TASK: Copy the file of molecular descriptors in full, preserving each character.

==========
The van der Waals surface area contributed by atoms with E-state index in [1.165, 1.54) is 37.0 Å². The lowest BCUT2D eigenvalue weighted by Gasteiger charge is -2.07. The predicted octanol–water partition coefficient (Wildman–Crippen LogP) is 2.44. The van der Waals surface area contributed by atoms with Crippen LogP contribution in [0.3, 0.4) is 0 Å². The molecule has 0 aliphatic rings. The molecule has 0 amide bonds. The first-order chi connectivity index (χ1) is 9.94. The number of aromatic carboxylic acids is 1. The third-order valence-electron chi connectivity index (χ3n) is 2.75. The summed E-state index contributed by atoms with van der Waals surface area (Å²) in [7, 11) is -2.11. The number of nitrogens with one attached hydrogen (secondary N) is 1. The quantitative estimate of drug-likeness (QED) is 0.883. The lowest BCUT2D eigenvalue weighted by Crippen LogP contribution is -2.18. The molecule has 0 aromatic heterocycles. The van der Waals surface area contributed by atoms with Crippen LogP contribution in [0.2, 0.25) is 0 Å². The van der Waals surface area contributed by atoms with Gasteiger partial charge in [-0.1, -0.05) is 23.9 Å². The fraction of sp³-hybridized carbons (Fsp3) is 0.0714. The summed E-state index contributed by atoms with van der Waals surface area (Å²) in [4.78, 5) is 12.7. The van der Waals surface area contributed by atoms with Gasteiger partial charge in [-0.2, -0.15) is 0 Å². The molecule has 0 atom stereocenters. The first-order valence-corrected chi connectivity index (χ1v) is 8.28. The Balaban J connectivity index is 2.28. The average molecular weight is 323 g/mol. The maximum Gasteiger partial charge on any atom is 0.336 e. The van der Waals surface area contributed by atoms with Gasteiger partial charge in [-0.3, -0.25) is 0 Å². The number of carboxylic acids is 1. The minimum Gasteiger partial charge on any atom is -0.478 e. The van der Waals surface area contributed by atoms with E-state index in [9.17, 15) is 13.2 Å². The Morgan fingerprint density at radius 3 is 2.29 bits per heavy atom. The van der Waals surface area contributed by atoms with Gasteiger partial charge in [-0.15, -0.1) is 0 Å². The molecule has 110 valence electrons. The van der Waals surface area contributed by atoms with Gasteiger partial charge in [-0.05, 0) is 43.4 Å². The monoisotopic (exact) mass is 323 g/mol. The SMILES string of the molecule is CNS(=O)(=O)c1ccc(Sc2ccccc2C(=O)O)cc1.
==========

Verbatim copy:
The van der Waals surface area contributed by atoms with E-state index in [1.165, 1.54) is 37.0 Å². The lowest BCUT2D eigenvalue weighted by Gasteiger charge is -2.07. The predicted octanol–water partition coefficient (Wildman–Crippen LogP) is 2.44. The van der Waals surface area contributed by atoms with Crippen LogP contribution in [0.3, 0.4) is 0 Å². The molecule has 0 aliphatic rings. The molecule has 0 amide bonds. The first-order chi connectivity index (χ1) is 9.94. The number of aromatic carboxylic acids is 1. The third-order valence-electron chi connectivity index (χ3n) is 2.75. The summed E-state index contributed by atoms with van der Waals surface area (Å²) in [7, 11) is -2.11. The number of nitrogens with one attached hydrogen (secondary N) is 1. The quantitative estimate of drug-likeness (QED) is 0.883. The lowest BCUT2D eigenvalue weighted by Crippen LogP contribution is -2.18. The molecule has 0 aromatic heterocycles. The van der Waals surface area contributed by atoms with Crippen LogP contribution in [0.2, 0.25) is 0 Å². The van der Waals surface area contributed by atoms with Gasteiger partial charge in [-0.1, -0.05) is 23.9 Å². The fraction of sp³-hybridized carbons (Fsp3) is 0.0714. The summed E-state index contributed by atoms with van der Waals surface area (Å²) in [4.78, 5) is 12.7. The van der Waals surface area contributed by atoms with Gasteiger partial charge in [-0.2, -0.15) is 0 Å². The molecule has 0 atom stereocenters. The first-order valence-corrected chi connectivity index (χ1v) is 8.28. The Balaban J connectivity index is 2.28. The average molecular weight is 323 g/mol. The maximum Gasteiger partial charge on any atom is 0.336 e. The van der Waals surface area contributed by atoms with Gasteiger partial charge in [-0.3, -0.25) is 0 Å². The number of carboxylic acids is 1. The minimum Gasteiger partial charge on any atom is -0.478 e. The van der Waals surface area contributed by atoms with E-state index in [9.17, 15) is 13.2 Å². The Morgan fingerprint density at radius 3 is 2.29 bits per heavy atom. The van der Waals surface area contributed by atoms with Gasteiger partial charge in [-0.15, -0.1) is 0 Å². The molecule has 110 valence electrons. The van der Waals surface area contributed by atoms with Gasteiger partial charge in [-0.05, 0) is 43.4 Å². The monoisotopic (exact) mass is 323 g/mol. The SMILES string of the molecule is CNS(=O)(=O)c1ccc(Sc2ccccc2C(=O)O)cc1.